The artsy.net website is a Backbone.js application that talks to a server-side RESTful Grape API sitting on top of a Rails app which serves minimal HTML markup. The latter includes such things as a page title, along with links to JavaScript and stylesheet packages. A page loads, scripts run, data is fetched from the API. The result is merged into a HAMLJS template and rendered client-side.

Building this kind of one-page apps allows for clean separation between the presentation and API layers. The downside is that it will slow page render times - fetching data after page load means waiting for an AJAX request to complete before displaying anything.

There're many solutions to this problem, all involving some kind of server-side rendering. You could, for example, share views and JavaScript between client and server. This would be a major paradigm shift for a large application like ours and not something we could possibly maneuver in a short amount of time.

Without changing the entire architecture of the system, how can we bootstrap JSON data server-side and avoid the data roundtrip on every page load?

Model Repository

First, we need to keep track of our objects on the client. We've implemented a simple data repository. It ensures that the same model is passed around instead of instantiating new models each time. This helps prevent unnecessary trips to the server, and makes sure events are bound to the same model instance.

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App.Repository =

  # Gets a model from the repository or fetches it from the server.
  getOrFetch: (id, options) ->
    model = @get(id)
    if model?
      options?.success? options, model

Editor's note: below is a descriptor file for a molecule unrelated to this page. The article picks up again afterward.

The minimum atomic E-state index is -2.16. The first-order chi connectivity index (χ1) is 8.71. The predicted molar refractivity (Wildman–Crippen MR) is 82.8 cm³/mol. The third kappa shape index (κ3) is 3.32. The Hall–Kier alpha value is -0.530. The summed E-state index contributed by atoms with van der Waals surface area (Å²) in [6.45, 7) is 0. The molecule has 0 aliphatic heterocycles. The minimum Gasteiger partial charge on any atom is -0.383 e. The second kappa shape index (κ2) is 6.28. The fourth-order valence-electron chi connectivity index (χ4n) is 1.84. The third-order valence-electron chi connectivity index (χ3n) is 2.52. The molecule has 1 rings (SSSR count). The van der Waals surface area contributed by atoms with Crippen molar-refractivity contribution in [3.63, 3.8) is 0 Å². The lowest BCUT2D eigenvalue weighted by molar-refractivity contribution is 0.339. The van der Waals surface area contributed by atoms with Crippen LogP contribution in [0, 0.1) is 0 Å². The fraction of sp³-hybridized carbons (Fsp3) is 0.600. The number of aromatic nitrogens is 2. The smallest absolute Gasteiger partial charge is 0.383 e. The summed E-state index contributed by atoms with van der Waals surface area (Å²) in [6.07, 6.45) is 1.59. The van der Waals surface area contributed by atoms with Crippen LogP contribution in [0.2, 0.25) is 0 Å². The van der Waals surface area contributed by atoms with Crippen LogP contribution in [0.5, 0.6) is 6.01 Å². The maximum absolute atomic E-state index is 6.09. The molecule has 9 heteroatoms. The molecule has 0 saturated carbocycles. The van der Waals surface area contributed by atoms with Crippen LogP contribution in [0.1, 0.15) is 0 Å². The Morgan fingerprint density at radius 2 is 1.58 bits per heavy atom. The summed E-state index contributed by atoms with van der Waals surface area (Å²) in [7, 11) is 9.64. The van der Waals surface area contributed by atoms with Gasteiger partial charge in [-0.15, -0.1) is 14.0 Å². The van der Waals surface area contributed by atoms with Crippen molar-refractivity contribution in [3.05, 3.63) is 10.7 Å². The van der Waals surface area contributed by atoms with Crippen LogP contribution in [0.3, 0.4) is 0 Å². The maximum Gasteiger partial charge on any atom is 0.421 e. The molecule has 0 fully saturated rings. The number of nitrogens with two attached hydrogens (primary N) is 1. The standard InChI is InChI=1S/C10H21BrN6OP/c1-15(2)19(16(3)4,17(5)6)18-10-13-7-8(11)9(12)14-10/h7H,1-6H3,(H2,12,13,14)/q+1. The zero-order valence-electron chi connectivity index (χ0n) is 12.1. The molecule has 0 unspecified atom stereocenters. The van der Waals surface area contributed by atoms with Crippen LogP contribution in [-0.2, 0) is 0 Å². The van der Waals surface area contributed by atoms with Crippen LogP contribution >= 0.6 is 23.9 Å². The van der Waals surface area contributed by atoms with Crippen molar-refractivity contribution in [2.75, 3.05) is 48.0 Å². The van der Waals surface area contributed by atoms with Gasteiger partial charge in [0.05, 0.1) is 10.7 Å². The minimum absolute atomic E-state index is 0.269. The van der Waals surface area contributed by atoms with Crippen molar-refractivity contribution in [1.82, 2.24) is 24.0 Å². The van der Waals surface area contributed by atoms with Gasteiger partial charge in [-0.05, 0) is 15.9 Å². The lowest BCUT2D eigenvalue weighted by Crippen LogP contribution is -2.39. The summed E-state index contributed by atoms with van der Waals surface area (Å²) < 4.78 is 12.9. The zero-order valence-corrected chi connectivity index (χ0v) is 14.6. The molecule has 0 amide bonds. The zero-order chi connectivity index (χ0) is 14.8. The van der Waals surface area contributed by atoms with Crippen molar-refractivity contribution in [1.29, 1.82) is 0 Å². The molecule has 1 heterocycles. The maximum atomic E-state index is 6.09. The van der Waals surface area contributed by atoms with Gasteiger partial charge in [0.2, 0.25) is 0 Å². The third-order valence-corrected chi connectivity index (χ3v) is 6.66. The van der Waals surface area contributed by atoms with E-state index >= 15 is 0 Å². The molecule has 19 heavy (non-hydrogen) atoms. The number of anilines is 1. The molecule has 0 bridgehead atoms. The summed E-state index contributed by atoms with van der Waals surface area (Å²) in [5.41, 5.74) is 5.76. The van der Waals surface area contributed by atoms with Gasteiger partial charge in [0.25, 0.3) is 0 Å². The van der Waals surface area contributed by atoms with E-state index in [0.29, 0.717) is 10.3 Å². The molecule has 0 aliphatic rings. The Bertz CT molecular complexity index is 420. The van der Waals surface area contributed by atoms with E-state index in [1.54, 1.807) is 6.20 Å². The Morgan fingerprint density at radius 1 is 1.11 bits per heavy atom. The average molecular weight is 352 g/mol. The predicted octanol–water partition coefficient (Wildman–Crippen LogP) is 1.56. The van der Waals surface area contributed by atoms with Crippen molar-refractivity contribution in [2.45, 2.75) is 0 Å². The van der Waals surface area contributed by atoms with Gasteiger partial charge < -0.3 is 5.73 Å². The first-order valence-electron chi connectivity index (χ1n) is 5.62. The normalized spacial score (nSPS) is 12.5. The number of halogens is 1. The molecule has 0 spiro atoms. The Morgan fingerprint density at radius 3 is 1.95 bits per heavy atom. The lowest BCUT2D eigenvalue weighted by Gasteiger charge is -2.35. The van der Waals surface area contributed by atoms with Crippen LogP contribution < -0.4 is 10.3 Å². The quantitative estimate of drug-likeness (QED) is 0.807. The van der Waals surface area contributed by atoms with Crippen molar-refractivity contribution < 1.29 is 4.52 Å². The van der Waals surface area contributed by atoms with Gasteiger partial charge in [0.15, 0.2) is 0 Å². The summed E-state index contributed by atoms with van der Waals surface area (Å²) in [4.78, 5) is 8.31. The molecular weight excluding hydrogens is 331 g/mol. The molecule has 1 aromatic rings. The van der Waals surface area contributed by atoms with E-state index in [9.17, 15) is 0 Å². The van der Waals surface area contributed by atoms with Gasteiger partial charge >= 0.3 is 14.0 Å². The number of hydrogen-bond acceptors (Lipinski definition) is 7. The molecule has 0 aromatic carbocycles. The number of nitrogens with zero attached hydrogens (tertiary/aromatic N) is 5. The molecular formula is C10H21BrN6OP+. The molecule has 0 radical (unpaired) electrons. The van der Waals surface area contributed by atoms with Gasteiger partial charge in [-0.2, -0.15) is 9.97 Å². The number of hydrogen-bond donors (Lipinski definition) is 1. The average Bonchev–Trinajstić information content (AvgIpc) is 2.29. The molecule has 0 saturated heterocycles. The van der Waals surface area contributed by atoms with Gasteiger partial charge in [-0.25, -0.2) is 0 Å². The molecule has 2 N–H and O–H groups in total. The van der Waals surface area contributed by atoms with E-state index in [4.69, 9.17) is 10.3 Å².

model
    else
      model = new @model({ id: id })
      model.fetch options
      @add model
    model

# Function to extend a collection in to a repository
App.Repository.extend = (collectionClass) ->
  collection = new collectionClass
  repository = _.extend collection, App.Repository
  repository.collectionClass = collectionClass
  repository

Objects of the same type are stored together in a repository collection.

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class App.Collections.Artists extends Backbone.Collection

  model: App.Models.Artist
  App.Repositories.Artists = App.Repository.extend @

Fetching Data

A view requires data before it can be rendered. For example, navigating to artsy.net/artist/hendrik-kerstens (a Dutch photographer who obsessively took pictures of his daughter in all kinds of artificial setups for 20 years) will call the following.

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class App.Views.ArtistView extends Backbone.View

  render: ->

    App.Repositories.Artists.getOrFetch @options.artistId,
      success: (artist) =>
        @$el.html(JST['templates/artist/show']({ artist: artist }))

Bootstrapping Data

Since our implementation sits on top of a Rails app, we can now bootstrap the data in a server-side Rails view without any JavaScript code changes. The following example lives in app/views/artists/_bootstrap.html.haml.

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:javascript
  var json = $.parseJSON("#{j @artist.to_json}")
  App.Repositories.Artists.add(new App.Models.Artist(json));

You must encode JSON data inside a Rails template, otherwise unicode characters like U+2028 become actual line-endings. This has been discussed here and here. The j above is an alias for escape_javascript.

The Rails view layout calls yield :javascript and the show.html.haml template includes the bootstrapped data as a partial.

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= content_for :javascript do
  = render partial: "artists/bootstrap"

The generated HTML includes the escaped JSON representation of the artist, which will be parsed client-side when the page loads and inserted into App.Repositories.Artists. The App.Views.ArtistView will no longer need to fetch the data from the server with an AJAX call.

Categories: backbone.js, rails


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